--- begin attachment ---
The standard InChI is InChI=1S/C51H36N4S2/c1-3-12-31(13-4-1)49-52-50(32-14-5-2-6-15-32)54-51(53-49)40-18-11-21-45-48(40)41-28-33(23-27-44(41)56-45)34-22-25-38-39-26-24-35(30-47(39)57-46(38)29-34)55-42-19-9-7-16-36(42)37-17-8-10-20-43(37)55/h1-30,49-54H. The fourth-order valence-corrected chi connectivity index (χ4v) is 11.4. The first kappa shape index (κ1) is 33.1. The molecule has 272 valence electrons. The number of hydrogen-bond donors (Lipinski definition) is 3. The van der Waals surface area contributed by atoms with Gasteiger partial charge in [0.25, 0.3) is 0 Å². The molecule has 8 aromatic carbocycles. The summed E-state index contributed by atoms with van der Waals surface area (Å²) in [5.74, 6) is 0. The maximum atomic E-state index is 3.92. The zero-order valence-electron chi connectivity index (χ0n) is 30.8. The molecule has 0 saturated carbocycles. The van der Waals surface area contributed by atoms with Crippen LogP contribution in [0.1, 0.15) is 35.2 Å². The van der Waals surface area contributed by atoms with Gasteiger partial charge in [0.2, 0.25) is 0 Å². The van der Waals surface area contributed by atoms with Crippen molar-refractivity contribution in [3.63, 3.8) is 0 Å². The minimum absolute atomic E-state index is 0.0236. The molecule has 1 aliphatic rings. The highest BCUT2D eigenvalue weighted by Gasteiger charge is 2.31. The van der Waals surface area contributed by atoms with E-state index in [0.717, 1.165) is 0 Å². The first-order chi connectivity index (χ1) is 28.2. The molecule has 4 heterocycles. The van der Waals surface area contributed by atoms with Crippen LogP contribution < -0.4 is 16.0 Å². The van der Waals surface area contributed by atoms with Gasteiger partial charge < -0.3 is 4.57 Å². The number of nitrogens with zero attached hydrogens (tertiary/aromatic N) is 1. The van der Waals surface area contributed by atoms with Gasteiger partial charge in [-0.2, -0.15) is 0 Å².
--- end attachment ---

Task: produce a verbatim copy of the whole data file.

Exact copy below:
The standard InChI is InChI=1S/C51H36N4S2/c1-3-12-31(13-4-1)49-52-50(32-14-5-2-6-15-32)54-51(53-49)40-18-11-21-45-48(40)41-28-33(23-27-44(41)56-45)34-22-25-38-39-26-24-35(30-47(39)57-46(38)29-34)55-42-19-9-7-16-36(42)37-17-8-10-20-43(37)55/h1-30,49-54H. The fourth-order valence-corrected chi connectivity index (χ4v) is 11.4. The first kappa shape index (κ1) is 33.1. The molecule has 272 valence electrons. The number of hydrogen-bond donors (Lipinski definition) is 3. The van der Waals surface area contributed by atoms with Gasteiger partial charge in [0.25, 0.3) is 0 Å². The molecule has 8 aromatic carbocycles. The summed E-state index contributed by atoms with van der Waals surface area (Å²) in [5.74, 6) is 0. The maximum atomic E-state index is 3.92. The zero-order valence-electron chi connectivity index (χ0n) is 30.8. The molecule has 0 saturated carbocycles. The van der Waals surface area contributed by atoms with Crippen LogP contribution in [0.1, 0.15) is 35.2 Å². The van der Waals surface area contributed by atoms with Gasteiger partial charge in [0.2, 0.25) is 0 Å². The van der Waals surface area contributed by atoms with Crippen molar-refractivity contribution in [3.63, 3.8) is 0 Å². The minimum absolute atomic E-state index is 0.0236. The molecule has 1 aliphatic rings. The highest BCUT2D eigenvalue weighted by Gasteiger charge is 2.31. The van der Waals surface area contributed by atoms with E-state index in [0.717, 1.165) is 0 Å². The first-order chi connectivity index (χ1) is 28.2. The molecule has 4 heterocycles. The van der Waals surface area contributed by atoms with Crippen LogP contribution < -0.4 is 16.0 Å². The van der Waals surface area contributed by atoms with Gasteiger partial charge < -0.3 is 4.57 Å². The number of nitrogens with zero attached hydrogens (tertiary/aromatic N) is 1. The van der Waals surface area contributed by atoms with Gasteiger partial charge in [-0.2, -0.15) is 0 Å².